No event in Europe this year will be as important to the United States as the presidential election in Ukraine on Oct. 31, preceding the U.S. elections by only two days. Ukraine's democracy and geopolitical orientation are at stake.
The good news is that incumbent President Leonid Kuchma is not even attempting to run for reelection. After suspicions of his involvement in the murder of a journalist in 2000, his popularity rating plummeted and has now stabilized at 7 percent. The bad news is that the big businessmen he has helped to enrich appear determined to hold on to power by any means.
Two candidates dominate the stage: former prime minister Viktor Yushchenko and current Prime Minister Viktor Yanukovich. Yushchenko leads the broad liberal-conservative opposition bloc Our Ukraine, which holds about a quarter of the seats in Parliament. His liberal and democratic credentials are strong, and he favors stronger ties with the West.
Yanukovich springs from the Donetsk clan, the country's strongest business group. His constituency is the Ukrainian government and big business, and his geopolitical orientation is toward Russia. Remarkably, the prime minister has served two prison sentences for violent crimes.
Ukraine represents a curious disconnect between politics and economics. For the past four years, the Ukrainian economy has been booming, growing by no less than 12.7 percent during the first half of this year, following 9 percent growth in 2003. Both of the leading candidates embrace the free-market economy and private enterprise, which have generated these successes.
But the economic boom notwithstanding, only 2 percent of Ukrainians consider themselves happy, according to a recent opinion poll. The general perception is that only a handful of large cities really benefit, and few share the enormous profits. Poverty remains widespread and social services continue to deteriorate.
Politically, Ukraine is becoming more repressive by the day as the government closes down one media outlet after another on flimsy grounds ranging from licensing and tax violations to libel. Yanukovich's supporters control all national TV channels and most of the print media. The state administration is being mobilized for Yanukovich's campaign, and the state tax service is harassing businessmen who dare to support Yushchenko. In a recent mayoral election, the government side won the mayor's office by outright falsification of the election results, and it refuses to relinquish it. Yanukovich is not even prepared to sign an agreement on working for free and fair elections.
Russia's involvement in Ukraine's domestic politics is palpable. Russian President Vladimir Putin meets Kuchma virtually every month, and recently he has also done so with Yanukovich. In the past year, Putin has tied Ukraine closer to Russia through dozens of economic agreements, and Ukrainian exports to Russia have skyrocketed. Heavy-handed Russian political advisers dominate the current election campaign, and they all savage Yushchenko.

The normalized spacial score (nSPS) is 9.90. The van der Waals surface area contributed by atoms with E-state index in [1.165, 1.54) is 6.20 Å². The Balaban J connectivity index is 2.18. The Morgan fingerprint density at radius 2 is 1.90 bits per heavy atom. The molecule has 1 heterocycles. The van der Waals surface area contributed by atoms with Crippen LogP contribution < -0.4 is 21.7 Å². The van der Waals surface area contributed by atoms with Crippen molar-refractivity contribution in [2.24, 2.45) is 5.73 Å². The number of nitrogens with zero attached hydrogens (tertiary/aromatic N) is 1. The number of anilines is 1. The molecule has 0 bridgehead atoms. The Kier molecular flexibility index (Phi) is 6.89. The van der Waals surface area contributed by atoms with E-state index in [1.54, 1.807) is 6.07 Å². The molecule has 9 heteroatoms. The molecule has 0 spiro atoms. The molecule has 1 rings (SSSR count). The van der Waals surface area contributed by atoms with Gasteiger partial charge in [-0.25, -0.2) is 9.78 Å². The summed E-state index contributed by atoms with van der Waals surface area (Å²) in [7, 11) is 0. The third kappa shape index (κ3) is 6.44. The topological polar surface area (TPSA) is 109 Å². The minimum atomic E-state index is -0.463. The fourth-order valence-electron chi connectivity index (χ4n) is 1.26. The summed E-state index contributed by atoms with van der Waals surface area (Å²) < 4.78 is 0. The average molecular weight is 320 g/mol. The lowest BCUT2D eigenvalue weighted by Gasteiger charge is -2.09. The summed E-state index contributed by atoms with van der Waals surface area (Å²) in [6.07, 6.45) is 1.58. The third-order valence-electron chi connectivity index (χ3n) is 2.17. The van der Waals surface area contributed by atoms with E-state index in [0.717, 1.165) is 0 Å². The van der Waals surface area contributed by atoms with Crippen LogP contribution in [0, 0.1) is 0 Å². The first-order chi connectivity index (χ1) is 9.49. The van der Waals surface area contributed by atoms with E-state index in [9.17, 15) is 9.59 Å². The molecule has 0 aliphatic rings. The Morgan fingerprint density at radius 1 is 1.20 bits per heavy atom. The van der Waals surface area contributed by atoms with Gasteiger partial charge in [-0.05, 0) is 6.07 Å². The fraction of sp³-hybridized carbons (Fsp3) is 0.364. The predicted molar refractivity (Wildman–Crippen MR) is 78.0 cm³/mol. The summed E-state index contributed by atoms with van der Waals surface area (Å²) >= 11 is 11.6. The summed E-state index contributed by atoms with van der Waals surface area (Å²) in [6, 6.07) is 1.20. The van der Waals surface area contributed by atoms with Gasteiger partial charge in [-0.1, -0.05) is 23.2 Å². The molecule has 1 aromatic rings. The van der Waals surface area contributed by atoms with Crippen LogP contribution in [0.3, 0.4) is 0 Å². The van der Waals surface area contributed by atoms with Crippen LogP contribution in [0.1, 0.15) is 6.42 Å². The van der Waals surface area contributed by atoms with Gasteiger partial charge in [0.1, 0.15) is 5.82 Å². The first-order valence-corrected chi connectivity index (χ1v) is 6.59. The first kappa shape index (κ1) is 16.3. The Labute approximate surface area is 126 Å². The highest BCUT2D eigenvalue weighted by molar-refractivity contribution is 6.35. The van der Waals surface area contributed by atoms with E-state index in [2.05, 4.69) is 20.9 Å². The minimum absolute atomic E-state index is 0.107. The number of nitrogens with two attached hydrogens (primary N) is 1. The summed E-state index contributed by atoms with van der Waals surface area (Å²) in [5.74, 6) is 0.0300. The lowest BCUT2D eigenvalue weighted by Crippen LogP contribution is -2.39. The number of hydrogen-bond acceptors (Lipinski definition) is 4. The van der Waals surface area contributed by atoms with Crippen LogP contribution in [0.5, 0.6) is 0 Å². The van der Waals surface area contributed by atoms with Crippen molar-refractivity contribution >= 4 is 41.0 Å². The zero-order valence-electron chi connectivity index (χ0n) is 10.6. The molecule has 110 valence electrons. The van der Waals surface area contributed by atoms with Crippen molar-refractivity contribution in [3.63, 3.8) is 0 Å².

In the opinion polls, however, Yushchenko has a commanding lead. The latest poll gave him 42 percent in a runoff vote to Yanukovich's 36 percent. In spite of the risks of persecution, more businessmen are joining his camp and calling for the rule of law. During a recent trip to Kiev, I was told by Yuriy Yekhanurov, one of Yushchenko's deputies, that Yushchenko's campaign staff is convinced that Yushchenko will win the election but fear that the government side will steal it by falsifying the vote count. Alas, Yushchenko was seriously poisoned in the midst of the campaign and nearly paralyzed.
The talk in Kiev is that Ukraine may experience a velvet revolution, as Georgia did in December. The chief of Yanukovich's campaign staff has publicly accused Yushchenko's followers of plotting such a revolution. A recent opinion poll found that 84 percent believed that "citizens had the right to take protest actions to the streets if the election results were falsified."
What can the United States do to support democracy in Ukraine?
First, President Bush should declare that he considers democracy in Ukraine to be vital to both U.S. and Ukrainian interests, rather than praising Kuchma for sending 1,650 troops to Iraq.
Second, the key to post-election developments will be the assessment of whether the elections were free and fair or stolen. Ukraine has accepted international election observers, and the United States and like-minded countries should send more of them than ever before. This nation harbors a vigorous Ukrainian diaspora that could supply thousands of qualified election observers. Hard evidence from polling stations and exit polls could influence the course of Ukrainian history, especially since U.S.-financed radio stations can broadcast the findings back to the Ukrainian people.
The writer is director of the Russian and Eurasian Program at the Carnegie Endowment for International Peace.